One year gone

Today marks one year since Gordo died. He was cremated and I planted tiger lilies (given to me by a thoughtful and knowing friend) above the place in our yard where I scattered the ashes. The flowers bloomed and then died, and I fretted until my friend told flowers for Gordome they would grow back again the next season.

One day recently, Ian started to accidentally mow over the burial spot and the lawn mower—which is electric and had full batteries—sputtered and stopped working. “Gordo says hi,” he told me later.

The flowers are growing again now, and should bloom soon.

In the year since Gordo died, I’ve thought about him often. Every day, most likely, since I see things all over the house that remind me of him. I almost started crying when I opened a box of Band Aids recently—peeling off their wrappers would cause him to come running from wherever he was and he would beg to be able to eat the paper.

At first I wasn’t sure how I’d sleep, since every night for nearly 16 years he would curl up under my chin and purr me to sleep, but soon after he was gone BK started sleeping where he used to. She tried to be sneaky about it at first—she’d climb into bed this is how we sleptand get between Ian and me as usual, but when I would wake up in the morning she’d be on my right side, snuggled up to me and my pillow just like Gordo used to. (Well, almost. She’s not super into being spooned like he was.) Now, though, she is pretty obvious about what she’s doing and many nights she’ll immediately settle down next to me and start purring. I’m not sure if she set out to intentionally comfort me, but it worked. It still works.

I don’t see him in Dragon (what we finally settled on as a name for the male foster kitten we ended up adopting) at all, which is a relief. I was so afraid I was subconsciously trying to replace him by adopting another male ginger cat, but he’s pretty much the exact opposite of Gordo. He’s a kinetic ball of energy, and is both skittish and brave at the same time. He isn’t too fond of people, but he loves BK and King Boo and Stella is his best friend. He’s not super cuddly, and I don’t think I could ever hold him long enough to cry into his fur, but he brings a different joy and energy into the house.

And this morning, I woke up with both him and BK sleeping next to me.

I knew the feelings of hollow sadness wouldn’t last forever, but it’s a relief to have made it a year and be able to think back easily and sweetly of the time I spent with Gordo. He was one cool cat who lived a good, long life. So rest in peace, old buddy. I’ll be drinking in your honor today.

RIP Gordo

Our dreams betray our fears

I had a dream last night that I was dying of cancer. I had just been diagnosed and was given a year to live, maybe. There was a 10 percent survival rate for the kind of cancer I had. I stressed that to everyone who said maybe I’d make it through. “Ten percent,” I said. It was inevitable. I was going to die.

I think I remember telling people the cancer was in the back of my mouth and spread to my lungs, like the squamous cell carcinoma my cousin had, but it wasn’t the same thing. She was in the dream, too, along with her husband, kids and my aunt (her mother). They played a part, but I think eventually that morphed into another dream. Can you have two dreams simultaneously?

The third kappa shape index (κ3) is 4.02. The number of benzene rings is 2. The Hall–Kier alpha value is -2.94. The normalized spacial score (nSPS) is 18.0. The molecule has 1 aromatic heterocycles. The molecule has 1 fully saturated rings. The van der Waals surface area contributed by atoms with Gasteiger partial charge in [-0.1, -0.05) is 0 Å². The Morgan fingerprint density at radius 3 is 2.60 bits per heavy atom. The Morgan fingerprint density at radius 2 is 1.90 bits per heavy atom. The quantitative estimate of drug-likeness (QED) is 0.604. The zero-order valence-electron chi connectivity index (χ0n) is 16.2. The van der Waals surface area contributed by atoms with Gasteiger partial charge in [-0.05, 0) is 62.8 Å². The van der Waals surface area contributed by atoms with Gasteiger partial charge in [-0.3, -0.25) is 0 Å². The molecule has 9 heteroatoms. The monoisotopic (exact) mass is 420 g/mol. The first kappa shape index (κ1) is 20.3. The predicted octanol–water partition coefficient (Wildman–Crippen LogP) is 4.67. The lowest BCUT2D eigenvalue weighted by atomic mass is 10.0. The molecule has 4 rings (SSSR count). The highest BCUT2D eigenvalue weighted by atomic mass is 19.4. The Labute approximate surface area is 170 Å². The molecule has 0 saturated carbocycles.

Most of all, I remember the overwhelming feelings of fear and sadness. I was distraught about knowing that I was going to leave Ian all alone. Alone to deal with the dog, the cats and the house. To deal with the world alone. I hugged him, crying, and told him he should find somebody else after I died so he wouldn’t be alone forever. I was so concerned about him being left alone and I felt the weight of that crushing me. I didn’t know you could feel lonely for someone else, but I did and it was gut-wrenching.

I also remember being scared of the pain that would come with dying. With getting sick from chemo. How my hair would fall out, and I’d be nauseated all the time and lose my strength and my bones would show through my skin. I would waste away to nothing and then disappear.

Our neighbor was in the dream, too. I walked to her house with Stella to tell her about what was going to happen to me. At one point, I think she morphed into Red from Orange Is the New Black. We watched the episode last night that dealt with Rosa’s cancer and treatment, so I guess that’s where this all came from.

Everything in the dream felt so rushed. I was visiting people and making plans because I was getting ready to start chemo, but really I was preparing for my death. It was inevitable. The dream was the last of my days before I started chemo. The last of my days before I had to accept that I was dying. Before I really started the dying.

I always thought that my greatest fear was death because of the ceasing to exist. But last night I was more scared of the pain and process of dying and leaving my loved ones behind. I woke up feeling sad, but not crying. I was uncomfortable. I still am.

The Michael Jackson that died yesterday is not the one you are mourning

I don’t understand the “He’s gone too soon” reaction to Michael Jackson’s death. Two days ago, Michael Jackson was a broke pedophile freakshow living in Dubai. We were never going to get another Thriller, another Off the Wall, even another Bad.

It’s always sad when someone dies, especially 30 or so years before normal life expectancy. But Michael Jackson wasn’t normal. Did we really expect to see him at 80 sitting in a rocking chair on a porch some day?

At one time, he was an extraordinary talent: He made incredible music and danced like no human will ever be able to perfectly replicate.

But the Michael Jackson that everyone is mourning today?

He died years ago.